Rumors about Armstrong and Repsol’s plans for the Pikka unit development being slowed down are unsubstantiated. In fact, operator Armstrong is getting ready to file a permit for the Pikka 2 well, which will be drilled this winter in the southern tip of the Pikka unit a couple of miles from where the Putu 1 well should have been drilled last winter.
Armstrong is drilling the $30 million well because ConocoPhillips wasn’t able to fulfill its part of the well data swap arranged between Armstrong head Bill Armstrong and ConocoPhillips’ top executive Ryan Lance after ConocoPhillips failed to secure a permit to drill Putu 1, which sits between the Pikka unit discovery well Qugruk 3 and Armstrong’s $30 million Horseshoe 1 wildcat, 21 miles to the south. Together, Putu and Horseshoe would have confirmed the extent of the discovery that includes the massive and previously ignored Nanushuk play. (Remember, the initial 120,000 barrel-a-day Pikka development does not involve oil from the southern part of the unit or beyond AND will boost throughput in the trans-Alaska oil pipeline by nearly 25 percent.)
Armstrong’s discovery of the Nanushuk horizon was followed by ConocoPhillips’ Willow find in the same play. Thus, both companies were interested in knowing the extent of their discoveries.
Armstrong and its partners are committed to what appears to be the largest conventional onshore U.S. oil discovery since Prudhoe Bay.
In February 2016, before Horseshow results were in, then-Alaska Department of Natural Resources Commissioner Mark Myers said “the proven contingent oil reserve number makes the discovery the largest since the Alpine field, the probable contingent reserve number the largest since the Kuparuk field, and the possible contingent number makes the discovery the largest since Prudhoe.”
In mid-April 2016, U.S. Geological Survey geologist Dave Houseknecht said the initial Armstrong/Repsol discovery in the Nanushuk had revealed the possibility of major undiscovered oil resources along a fairway extending perhaps 100 miles to the west.
In a mid-2016 interview with Petroleum News, Bill Armstrong said, “We believe we have proven an oil pool that covers more than 25,000 acres, at a shallow depth of only 4,100 feet, with an oil column of 650-plus feet, up to 225 feet of net pay and an average porosity of 22 percent. Individual wells should be in excess of 10 million barrels each. … Dream oil fields are still out there to be found, especially in Alaska.”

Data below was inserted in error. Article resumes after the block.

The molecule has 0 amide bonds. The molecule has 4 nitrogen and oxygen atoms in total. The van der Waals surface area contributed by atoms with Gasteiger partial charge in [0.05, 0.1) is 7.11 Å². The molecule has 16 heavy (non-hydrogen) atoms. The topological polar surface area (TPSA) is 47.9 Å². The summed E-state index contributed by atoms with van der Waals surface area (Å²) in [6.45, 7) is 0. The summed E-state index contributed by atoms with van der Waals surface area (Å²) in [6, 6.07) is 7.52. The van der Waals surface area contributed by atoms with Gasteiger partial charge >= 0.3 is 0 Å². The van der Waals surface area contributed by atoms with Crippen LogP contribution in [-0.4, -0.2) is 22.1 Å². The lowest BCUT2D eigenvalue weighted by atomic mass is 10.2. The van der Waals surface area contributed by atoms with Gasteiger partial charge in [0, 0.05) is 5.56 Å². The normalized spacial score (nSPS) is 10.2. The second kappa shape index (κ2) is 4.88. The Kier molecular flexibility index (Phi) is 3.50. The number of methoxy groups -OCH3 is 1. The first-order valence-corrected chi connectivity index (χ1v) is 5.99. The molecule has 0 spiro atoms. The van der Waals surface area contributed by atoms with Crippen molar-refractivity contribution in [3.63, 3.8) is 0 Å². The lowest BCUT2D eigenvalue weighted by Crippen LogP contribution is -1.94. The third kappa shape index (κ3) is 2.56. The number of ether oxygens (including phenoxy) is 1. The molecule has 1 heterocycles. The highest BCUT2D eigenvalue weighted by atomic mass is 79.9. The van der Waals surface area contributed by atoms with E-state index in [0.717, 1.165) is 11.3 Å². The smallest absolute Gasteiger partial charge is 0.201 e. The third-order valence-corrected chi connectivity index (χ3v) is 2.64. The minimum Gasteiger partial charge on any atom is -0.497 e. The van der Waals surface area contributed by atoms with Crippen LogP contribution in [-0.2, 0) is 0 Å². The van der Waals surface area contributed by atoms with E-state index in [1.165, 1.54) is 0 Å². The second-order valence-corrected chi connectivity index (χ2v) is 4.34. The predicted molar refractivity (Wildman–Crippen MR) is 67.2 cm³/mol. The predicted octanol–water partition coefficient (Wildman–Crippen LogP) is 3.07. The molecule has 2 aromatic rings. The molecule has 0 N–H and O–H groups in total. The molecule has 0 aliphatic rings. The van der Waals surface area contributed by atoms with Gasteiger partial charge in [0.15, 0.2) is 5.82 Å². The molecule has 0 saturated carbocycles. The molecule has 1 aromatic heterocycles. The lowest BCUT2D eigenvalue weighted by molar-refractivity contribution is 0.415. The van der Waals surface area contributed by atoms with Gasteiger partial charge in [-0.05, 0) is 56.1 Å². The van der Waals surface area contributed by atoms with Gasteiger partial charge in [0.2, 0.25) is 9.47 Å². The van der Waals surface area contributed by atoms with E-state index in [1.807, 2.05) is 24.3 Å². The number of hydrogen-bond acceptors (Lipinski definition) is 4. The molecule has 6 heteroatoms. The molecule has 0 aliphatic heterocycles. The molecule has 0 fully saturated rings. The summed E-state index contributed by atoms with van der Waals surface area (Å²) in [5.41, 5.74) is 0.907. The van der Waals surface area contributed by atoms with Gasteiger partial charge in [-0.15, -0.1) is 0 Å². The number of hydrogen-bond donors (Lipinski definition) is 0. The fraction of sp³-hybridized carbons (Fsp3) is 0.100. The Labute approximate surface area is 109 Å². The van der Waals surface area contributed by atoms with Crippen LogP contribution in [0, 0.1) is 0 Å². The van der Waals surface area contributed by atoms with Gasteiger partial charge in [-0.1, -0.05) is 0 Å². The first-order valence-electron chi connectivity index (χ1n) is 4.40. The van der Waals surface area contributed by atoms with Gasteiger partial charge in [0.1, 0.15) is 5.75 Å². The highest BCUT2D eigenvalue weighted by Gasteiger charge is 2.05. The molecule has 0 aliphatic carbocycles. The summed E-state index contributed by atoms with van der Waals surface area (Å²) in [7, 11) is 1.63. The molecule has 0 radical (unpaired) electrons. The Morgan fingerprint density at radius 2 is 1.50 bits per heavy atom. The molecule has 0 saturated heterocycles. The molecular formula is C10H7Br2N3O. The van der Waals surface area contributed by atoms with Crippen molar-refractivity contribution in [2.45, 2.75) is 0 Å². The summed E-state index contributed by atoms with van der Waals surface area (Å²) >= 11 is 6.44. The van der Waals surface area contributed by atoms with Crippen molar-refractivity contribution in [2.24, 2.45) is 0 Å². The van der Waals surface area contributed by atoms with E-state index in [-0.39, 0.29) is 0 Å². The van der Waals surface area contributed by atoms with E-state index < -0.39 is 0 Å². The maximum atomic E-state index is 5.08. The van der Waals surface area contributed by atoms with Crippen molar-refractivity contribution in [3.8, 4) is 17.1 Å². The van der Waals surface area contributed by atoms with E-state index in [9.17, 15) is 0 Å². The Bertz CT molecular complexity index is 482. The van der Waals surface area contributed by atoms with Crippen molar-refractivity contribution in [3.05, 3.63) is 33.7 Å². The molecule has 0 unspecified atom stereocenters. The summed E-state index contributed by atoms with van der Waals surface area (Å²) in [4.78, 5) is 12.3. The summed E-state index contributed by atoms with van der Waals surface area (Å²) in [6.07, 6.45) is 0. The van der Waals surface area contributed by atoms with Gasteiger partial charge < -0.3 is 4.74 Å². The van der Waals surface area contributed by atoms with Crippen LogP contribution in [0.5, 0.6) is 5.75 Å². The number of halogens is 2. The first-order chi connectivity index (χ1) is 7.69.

Basis for delay rumors?One thing that has held up Pikka is the need for an environmental impact statement.
A draft EIS is being prepared by the U.S. Army Corps of Engineers; on schedule to be released in August. A final EIS is expected in September 2018.
Armstrong can’t move forward with development until it has that decision.
Bill Armstrong has said that he expects Pikka to be producing oil by 2021 if the EIS and related permitting proceed without a hitch.
PN’s solid sources say nothing about Armstrong and Repsol’s intentions has changed.
Alaska track recordThrough joint ventures, since 2000 Armstrong is connected to nearly 50 North Slope exploration wells, making it the second-most prolific explorer after ConocoPhillips.
The Oooguruk and Nikaitchuq units, spearheaded by Armstrong, are responsible for expanding North Slope development beyond that of BP, ConocoPhillips and ExxonMobil.
Additionally, through a foray into the Cook Inlet region, Armstrong brought the North Fork unit into production. The unit expanded regional development into the southern Kenai Peninsula and finally connected the city of Homer to a natural gas supply.
Armstrong’s current North Slope plans date back to a 500,000-acre lease position it began acquiring in 2008.
The independent brought Spanish major Repsol to Alaska as a partner in March 2011, launching a major exploration program at that leasehold, which was mostly between the Kuparuk and Colville units,
The joint venture eventually increased its land position to some 750,000 acres, spending $1.2 billion on 16 wells and two 3-D seismic surveys.
In mid-2015 the JV announced two discoveries in the Nanushuk and East Alpine formations, just two of six notable horizons,
Drilling to date covers only 10 percent of the JV’s leasehold, suggesting more discoveries are possible and that Armstrong Vice President Ed Kerr might be right when he said in 2014 that one day people will talk about Repsol and Armstrong “the same way they talk about BP and ConocoPhillips today, in terms of … contributing to Alaska’s economy.”